Stealing $12 million is harder than one might think. Even if one gets the money, what do you do with it? It is not exactly an inconspicuous amount to have with no explanation.
The cybercriminals that hacked $12 million out of an Ecuadorian bank in 2015 came up with a solution for that problem: routing the funds through 23 companies registered in Hong Kong. Firms that seem to have existed for no other reason than to be a home for the stolen funds.
That information comes care of a lawsuit filed early last year by Ecuador's Banco del Austro (BDA) in Hong Kong against the web of companies that received or handled more than $9 million in stolen funds, bank records submitted to the territory's Court of First Instance show. According to BDA, the shell firms have been "unjustly enriched."
Also, it wants its money back.
For those wondering about the last $3 million, that apparently went to Dubai and beyond, according to U.S.-based court papers.
So, how did the thieves manage to get $9 million of the stolen $12 million to Hong Kong?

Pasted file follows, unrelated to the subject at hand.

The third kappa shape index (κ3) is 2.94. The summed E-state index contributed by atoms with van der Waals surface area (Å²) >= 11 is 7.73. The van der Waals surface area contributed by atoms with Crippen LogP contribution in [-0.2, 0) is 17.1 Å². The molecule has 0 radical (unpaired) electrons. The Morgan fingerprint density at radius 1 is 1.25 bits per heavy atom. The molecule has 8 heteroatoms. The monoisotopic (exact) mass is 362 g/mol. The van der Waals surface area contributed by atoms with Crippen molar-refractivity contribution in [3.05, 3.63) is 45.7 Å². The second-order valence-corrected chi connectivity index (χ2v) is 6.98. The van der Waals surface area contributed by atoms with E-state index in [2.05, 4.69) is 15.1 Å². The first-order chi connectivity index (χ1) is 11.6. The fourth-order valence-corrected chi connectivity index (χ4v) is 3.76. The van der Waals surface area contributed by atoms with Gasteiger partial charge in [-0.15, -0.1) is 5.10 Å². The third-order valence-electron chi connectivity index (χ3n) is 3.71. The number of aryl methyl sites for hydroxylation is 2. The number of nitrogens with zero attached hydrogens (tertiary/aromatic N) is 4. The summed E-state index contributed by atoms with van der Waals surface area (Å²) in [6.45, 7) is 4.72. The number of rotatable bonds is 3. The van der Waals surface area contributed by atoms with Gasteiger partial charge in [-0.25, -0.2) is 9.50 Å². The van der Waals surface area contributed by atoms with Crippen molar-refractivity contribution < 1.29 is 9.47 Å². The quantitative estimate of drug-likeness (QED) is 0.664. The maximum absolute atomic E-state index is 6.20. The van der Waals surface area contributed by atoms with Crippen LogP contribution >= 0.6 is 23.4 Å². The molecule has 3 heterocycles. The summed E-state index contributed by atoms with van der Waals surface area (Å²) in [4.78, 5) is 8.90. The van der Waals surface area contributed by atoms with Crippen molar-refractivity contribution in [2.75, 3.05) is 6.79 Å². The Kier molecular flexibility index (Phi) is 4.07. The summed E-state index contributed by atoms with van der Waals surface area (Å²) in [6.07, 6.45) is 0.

Stop us if you've heard this one before — the thieves allegedly used the SWIFT global messaging system to move the funds. Yes, it is a similar trick to the one that moved $81 million out of Bangladesh Bank in February.
In the Ecuadorian heist, based on authenticated SWIFT messages, Wells Fargo was induced to move the funds ($9.139 million) into the Hong Kong accounts of four companies at HSBC and Hang Seng Bank. From there, around $3.1 million was routed to 19 "second layer" bank accounts.
Despite the recent troubles — and the fact that it looks like it is becoming every international hacker's favorite new toy — SWIFT maintains that its core messaging system has never been breached.
BDA declined to speak with Reuters about the Hong Kong case. It also had no comment on the litigation in the United States against Wells Fargo.